Clickivism and the Quantification of Participation: Studying Anti-Nuclear Activists on Facebook with Quanti-Quali Data Visualisations
Dave Moats, Goldsmiths College
This paper reflects on the consequences of social media data production on social life as well as on the social life of methods. Social media is thought to open up new spaces of resistance for activists, but these online interventions are commonly dismissed as “clicktivism”. In this paper I will argue that activist participation in social media should not be understood merely as an impoverished way of organising offline protests but on its own terms, as a means of challenging and re-framing mainstream media messages. However, social media tends to frame participation in quantitative terms (likes, votes, ranked comments), creating a game in which mainstream media and corporate PR are always better resourced, through “astro-turfing” and sponsored posts.
Social media platforms also encourage the quantification of social science methods through so-called big data techniques which largely ignore the symbolic, affective, qualitative dimensions of these interventions. I will propose that we need new quanti-qualitative (Latour and Venturini 2010) methods which simultaneously grasp quantifiable traces and visual textual data to better understand the power relations scripted into these platforms. I will use an experimental data visualization to explore these ideas through a comparison of anti-nuclear activists and nuclear PR Facebook pages. I find that resistance to dominant media actors is possible by hi-jacking their media streams, so long as we do not judge the success of these interventions in terms of 'likes' alone. I will also make some tentative reflections on the ethics of social media data collection between quant and qual.
Data Stories: Visualising Sensitive Subjects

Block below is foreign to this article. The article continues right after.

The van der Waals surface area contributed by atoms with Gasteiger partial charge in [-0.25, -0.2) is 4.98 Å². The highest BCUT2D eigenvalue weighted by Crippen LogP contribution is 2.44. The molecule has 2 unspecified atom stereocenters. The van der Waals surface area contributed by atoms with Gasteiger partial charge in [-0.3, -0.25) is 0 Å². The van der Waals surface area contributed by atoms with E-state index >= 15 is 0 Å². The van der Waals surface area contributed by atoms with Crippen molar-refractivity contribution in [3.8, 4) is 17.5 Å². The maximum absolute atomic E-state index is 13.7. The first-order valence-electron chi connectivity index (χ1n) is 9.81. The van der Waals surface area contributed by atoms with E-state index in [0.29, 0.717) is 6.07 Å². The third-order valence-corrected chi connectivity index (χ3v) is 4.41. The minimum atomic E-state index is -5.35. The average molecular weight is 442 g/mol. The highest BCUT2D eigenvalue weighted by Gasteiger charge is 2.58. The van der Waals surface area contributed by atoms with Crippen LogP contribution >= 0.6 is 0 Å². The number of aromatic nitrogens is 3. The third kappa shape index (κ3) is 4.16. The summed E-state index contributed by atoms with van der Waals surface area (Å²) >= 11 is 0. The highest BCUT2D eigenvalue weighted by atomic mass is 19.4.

Anna Feigenbaum, Dan Jackson and Einar Thorsen, Bournemouth University
The move toward Open Data brings with it opportunities for information re-use, increases transparency, and encourages civic participation in data analysis and communication (Graves and Hendler 2014). But while many datasets and digital archives grow bigger and more open, information on sensitive issues and vulnerable populations is far from ‘infinite.’ Working at these interstices there are often no straightforward data source, documents are scattered across agencies and organisations. Moreover, this kind of data is often kept hidden, deemed too ‘confidential’ to be made open. Such ‘uneven transparency’ raises important questions about the duty to document (Larsen 2014), particularly in regard to issues of security where obtaining information on vulnerable populations (prisoners, detainees, those living in conflict zones) becomes difficult.
Drawing from our Bournemouth University based Datalabs Project, this paper explores challenges that arise when working with data that is hidden, sensitive or obscured. Our Datalab project partners are organisations that investigate military and policing technologies, human rights violations and corporations with damaging ecological practices. Working on – and with – such sensitive subjects, means that storytelling with data comes with increased risks. In this paper we draw from our collaborative practices of co-creating data visualisations from these ‘difficult datasets’ to examine storytelling and visualisation techniques that can enhance the impact of data communications. Alongside this we reflect on the ethical responsibility researchers’ carry to consider the agency of vulnerable populations and the specific socio-economic and political contexts in which their subjectivities are articulated when we create narratives out of numbers (Aaron).